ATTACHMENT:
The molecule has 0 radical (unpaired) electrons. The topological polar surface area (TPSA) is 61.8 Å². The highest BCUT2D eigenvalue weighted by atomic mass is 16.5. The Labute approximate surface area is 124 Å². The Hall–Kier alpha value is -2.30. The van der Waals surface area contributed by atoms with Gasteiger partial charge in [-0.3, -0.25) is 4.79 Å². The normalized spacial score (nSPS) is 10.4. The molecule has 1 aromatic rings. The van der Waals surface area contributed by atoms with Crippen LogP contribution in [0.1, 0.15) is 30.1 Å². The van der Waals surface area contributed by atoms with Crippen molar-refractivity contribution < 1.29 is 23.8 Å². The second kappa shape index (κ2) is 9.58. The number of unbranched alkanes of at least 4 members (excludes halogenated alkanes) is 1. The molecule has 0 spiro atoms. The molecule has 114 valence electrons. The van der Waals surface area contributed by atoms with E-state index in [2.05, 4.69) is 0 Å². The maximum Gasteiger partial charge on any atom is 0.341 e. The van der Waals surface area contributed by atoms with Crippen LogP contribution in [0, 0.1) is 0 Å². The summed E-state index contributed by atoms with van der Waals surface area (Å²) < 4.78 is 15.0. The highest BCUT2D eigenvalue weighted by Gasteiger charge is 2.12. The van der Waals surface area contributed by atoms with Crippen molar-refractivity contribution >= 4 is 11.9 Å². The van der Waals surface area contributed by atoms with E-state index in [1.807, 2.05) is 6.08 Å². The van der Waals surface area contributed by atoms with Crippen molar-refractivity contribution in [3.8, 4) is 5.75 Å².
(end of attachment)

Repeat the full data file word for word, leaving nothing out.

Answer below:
The molecule has 0 radical (unpaired) electrons. The topological polar surface area (TPSA) is 61.8 Å². The highest BCUT2D eigenvalue weighted by atomic mass is 16.5. The Labute approximate surface area is 124 Å². The Hall–Kier alpha value is -2.30. The van der Waals surface area contributed by atoms with Gasteiger partial charge in [-0.3, -0.25) is 4.79 Å². The normalized spacial score (nSPS) is 10.4. The molecule has 1 aromatic rings. The van der Waals surface area contributed by atoms with Crippen LogP contribution in [0.1, 0.15) is 30.1 Å². The van der Waals surface area contributed by atoms with Crippen molar-refractivity contribution < 1.29 is 23.8 Å². The second kappa shape index (κ2) is 9.58. The number of unbranched alkanes of at least 4 members (excludes halogenated alkanes) is 1. The molecule has 0 spiro atoms. The molecule has 114 valence electrons. The van der Waals surface area contributed by atoms with E-state index in [2.05, 4.69) is 0 Å². The maximum Gasteiger partial charge on any atom is 0.341 e. The van der Waals surface area contributed by atoms with Crippen LogP contribution in [0, 0.1) is 0 Å². The summed E-state index contributed by atoms with van der Waals surface area (Å²) < 4.78 is 15.0. The highest BCUT2D eigenvalue weighted by Gasteiger charge is 2.12. The van der Waals surface area contributed by atoms with Crippen molar-refractivity contribution >= 4 is 11.9 Å². The van der Waals surface area contributed by atoms with E-state index in [1.807, 2.05) is 6.08 Å². The van der Waals surface area contributed by atoms with Crippen molar-refractivity contribution in [3.8, 4) is 5.75 Å².